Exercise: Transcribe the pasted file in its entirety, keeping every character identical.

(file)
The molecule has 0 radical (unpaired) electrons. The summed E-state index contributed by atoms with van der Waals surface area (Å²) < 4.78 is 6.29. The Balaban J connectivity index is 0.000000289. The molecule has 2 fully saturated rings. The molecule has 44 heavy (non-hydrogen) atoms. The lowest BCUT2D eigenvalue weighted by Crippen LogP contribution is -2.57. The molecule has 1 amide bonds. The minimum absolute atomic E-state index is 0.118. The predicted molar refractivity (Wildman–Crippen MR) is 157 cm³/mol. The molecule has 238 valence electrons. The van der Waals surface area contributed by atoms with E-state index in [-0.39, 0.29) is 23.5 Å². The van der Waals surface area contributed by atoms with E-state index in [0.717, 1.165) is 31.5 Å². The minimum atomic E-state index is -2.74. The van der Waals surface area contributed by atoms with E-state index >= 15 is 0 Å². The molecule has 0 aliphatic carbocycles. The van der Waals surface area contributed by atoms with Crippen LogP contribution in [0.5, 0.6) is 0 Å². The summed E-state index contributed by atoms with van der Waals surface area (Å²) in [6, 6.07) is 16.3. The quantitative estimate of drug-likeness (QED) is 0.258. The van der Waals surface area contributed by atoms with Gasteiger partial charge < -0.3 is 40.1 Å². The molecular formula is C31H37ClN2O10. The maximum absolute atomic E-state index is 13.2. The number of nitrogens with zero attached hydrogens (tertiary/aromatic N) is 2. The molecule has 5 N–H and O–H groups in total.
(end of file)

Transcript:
The molecule has 0 radical (unpaired) electrons. The summed E-state index contributed by atoms with van der Waals surface area (Å²) < 4.78 is 6.29. The Balaban J connectivity index is 0.000000289. The molecule has 2 fully saturated rings. The molecule has 44 heavy (non-hydrogen) atoms. The lowest BCUT2D eigenvalue weighted by Crippen LogP contribution is -2.57. The molecule has 1 amide bonds. The minimum absolute atomic E-state index is 0.118. The predicted molar refractivity (Wildman–Crippen MR) is 157 cm³/mol. The molecule has 238 valence electrons. The van der Waals surface area contributed by atoms with E-state index in [-0.39, 0.29) is 23.5 Å². The van der Waals surface area contributed by atoms with E-state index in [0.717, 1.165) is 31.5 Å². The minimum atomic E-state index is -2.74. The van der Waals surface area contributed by atoms with E-state index >= 15 is 0 Å². The molecule has 0 aliphatic carbocycles. The van der Waals surface area contributed by atoms with Crippen LogP contribution in [0.5, 0.6) is 0 Å². The summed E-state index contributed by atoms with van der Waals surface area (Å²) in [6, 6.07) is 16.3. The quantitative estimate of drug-likeness (QED) is 0.258. The van der Waals surface area contributed by atoms with Gasteiger partial charge < -0.3 is 40.1 Å². The molecular formula is C31H37ClN2O10. The maximum absolute atomic E-state index is 13.2. The number of nitrogens with zero attached hydrogens (tertiary/aromatic N) is 2. The molecule has 5 N–H and O–H groups in total.